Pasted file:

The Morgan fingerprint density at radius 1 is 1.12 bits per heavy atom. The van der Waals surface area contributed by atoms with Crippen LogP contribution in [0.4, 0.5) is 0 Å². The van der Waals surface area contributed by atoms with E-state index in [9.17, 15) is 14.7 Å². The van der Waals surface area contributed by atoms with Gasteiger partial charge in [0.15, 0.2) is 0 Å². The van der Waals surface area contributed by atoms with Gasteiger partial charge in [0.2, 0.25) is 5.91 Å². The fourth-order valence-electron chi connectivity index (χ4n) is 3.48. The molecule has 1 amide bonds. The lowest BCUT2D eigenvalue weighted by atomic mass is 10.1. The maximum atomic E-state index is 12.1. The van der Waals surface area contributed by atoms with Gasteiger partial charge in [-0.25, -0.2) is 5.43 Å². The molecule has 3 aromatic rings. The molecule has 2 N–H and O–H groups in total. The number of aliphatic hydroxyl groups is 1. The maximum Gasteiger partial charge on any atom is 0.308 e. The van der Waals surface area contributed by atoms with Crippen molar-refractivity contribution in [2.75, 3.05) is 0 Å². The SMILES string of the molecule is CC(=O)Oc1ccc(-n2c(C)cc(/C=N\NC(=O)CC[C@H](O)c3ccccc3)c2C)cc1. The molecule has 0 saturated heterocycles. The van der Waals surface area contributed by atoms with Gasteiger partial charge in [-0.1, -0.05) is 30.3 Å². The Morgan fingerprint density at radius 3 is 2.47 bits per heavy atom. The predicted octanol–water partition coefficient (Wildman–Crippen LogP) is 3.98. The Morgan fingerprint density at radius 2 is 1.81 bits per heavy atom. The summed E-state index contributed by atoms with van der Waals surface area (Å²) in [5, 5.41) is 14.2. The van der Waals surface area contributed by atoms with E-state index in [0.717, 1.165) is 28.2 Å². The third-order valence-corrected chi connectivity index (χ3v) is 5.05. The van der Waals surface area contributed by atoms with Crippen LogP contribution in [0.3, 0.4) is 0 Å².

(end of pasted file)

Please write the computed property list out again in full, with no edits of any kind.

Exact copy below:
The Morgan fingerprint density at radius 1 is 1.12 bits per heavy atom. The van der Waals surface area contributed by atoms with Crippen LogP contribution in [0.4, 0.5) is 0 Å². The van der Waals surface area contributed by atoms with E-state index in [9.17, 15) is 14.7 Å². The van der Waals surface area contributed by atoms with Gasteiger partial charge in [0.15, 0.2) is 0 Å². The van der Waals surface area contributed by atoms with Gasteiger partial charge in [0.2, 0.25) is 5.91 Å². The fourth-order valence-electron chi connectivity index (χ4n) is 3.48. The molecule has 1 amide bonds. The lowest BCUT2D eigenvalue weighted by atomic mass is 10.1. The maximum atomic E-state index is 12.1. The van der Waals surface area contributed by atoms with Gasteiger partial charge in [-0.25, -0.2) is 5.43 Å². The molecule has 3 aromatic rings. The molecule has 2 N–H and O–H groups in total. The number of aliphatic hydroxyl groups is 1. The maximum Gasteiger partial charge on any atom is 0.308 e. The van der Waals surface area contributed by atoms with Crippen molar-refractivity contribution in [2.75, 3.05) is 0 Å². The SMILES string of the molecule is CC(=O)Oc1ccc(-n2c(C)cc(/C=N\NC(=O)CC[C@H](O)c3ccccc3)c2C)cc1. The molecule has 0 saturated heterocycles. The van der Waals surface area contributed by atoms with Gasteiger partial charge in [-0.1, -0.05) is 30.3 Å². The Morgan fingerprint density at radius 3 is 2.47 bits per heavy atom. The predicted octanol–water partition coefficient (Wildman–Crippen LogP) is 3.98. The Morgan fingerprint density at radius 2 is 1.81 bits per heavy atom. The summed E-state index contributed by atoms with van der Waals surface area (Å²) in [5, 5.41) is 14.2. The van der Waals surface area contributed by atoms with E-state index in [0.717, 1.165) is 28.2 Å². The third-order valence-corrected chi connectivity index (χ3v) is 5.05. The van der Waals surface area contributed by atoms with Crippen LogP contribution in [0.3, 0.4) is 0 Å².